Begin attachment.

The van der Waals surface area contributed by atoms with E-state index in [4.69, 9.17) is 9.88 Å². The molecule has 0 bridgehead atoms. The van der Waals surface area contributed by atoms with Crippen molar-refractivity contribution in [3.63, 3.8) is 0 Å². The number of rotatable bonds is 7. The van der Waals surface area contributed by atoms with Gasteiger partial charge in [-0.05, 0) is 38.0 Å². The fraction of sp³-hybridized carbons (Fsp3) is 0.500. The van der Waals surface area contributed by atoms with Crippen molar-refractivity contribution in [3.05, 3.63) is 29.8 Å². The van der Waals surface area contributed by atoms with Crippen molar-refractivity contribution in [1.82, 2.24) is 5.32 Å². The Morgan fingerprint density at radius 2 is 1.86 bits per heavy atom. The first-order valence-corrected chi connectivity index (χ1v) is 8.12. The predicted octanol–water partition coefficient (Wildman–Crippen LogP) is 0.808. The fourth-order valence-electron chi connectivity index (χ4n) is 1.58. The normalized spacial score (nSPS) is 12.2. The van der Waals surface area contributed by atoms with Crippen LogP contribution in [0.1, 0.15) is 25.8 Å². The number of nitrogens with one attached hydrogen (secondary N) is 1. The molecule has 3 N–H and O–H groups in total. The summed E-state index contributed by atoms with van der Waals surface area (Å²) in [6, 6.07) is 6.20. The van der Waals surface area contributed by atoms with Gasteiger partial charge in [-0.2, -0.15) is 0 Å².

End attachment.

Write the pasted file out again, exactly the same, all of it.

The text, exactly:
The van der Waals surface area contributed by atoms with E-state index in [4.69, 9.17) is 9.88 Å². The molecule has 0 bridgehead atoms. The van der Waals surface area contributed by atoms with Crippen molar-refractivity contribution in [3.63, 3.8) is 0 Å². The number of rotatable bonds is 7. The van der Waals surface area contributed by atoms with Gasteiger partial charge in [-0.05, 0) is 38.0 Å². The fraction of sp³-hybridized carbons (Fsp3) is 0.500. The van der Waals surface area contributed by atoms with Crippen molar-refractivity contribution in [3.05, 3.63) is 29.8 Å². The van der Waals surface area contributed by atoms with Crippen molar-refractivity contribution in [1.82, 2.24) is 5.32 Å². The Morgan fingerprint density at radius 2 is 1.86 bits per heavy atom. The first-order valence-corrected chi connectivity index (χ1v) is 8.12. The predicted octanol–water partition coefficient (Wildman–Crippen LogP) is 0.808. The fourth-order valence-electron chi connectivity index (χ4n) is 1.58. The normalized spacial score (nSPS) is 12.2. The van der Waals surface area contributed by atoms with Crippen LogP contribution in [0.1, 0.15) is 25.8 Å². The number of nitrogens with one attached hydrogen (secondary N) is 1. The molecule has 3 N–H and O–H groups in total. The summed E-state index contributed by atoms with van der Waals surface area (Å²) in [6, 6.07) is 6.20. The van der Waals surface area contributed by atoms with Gasteiger partial charge in [-0.2, -0.15) is 0 Å².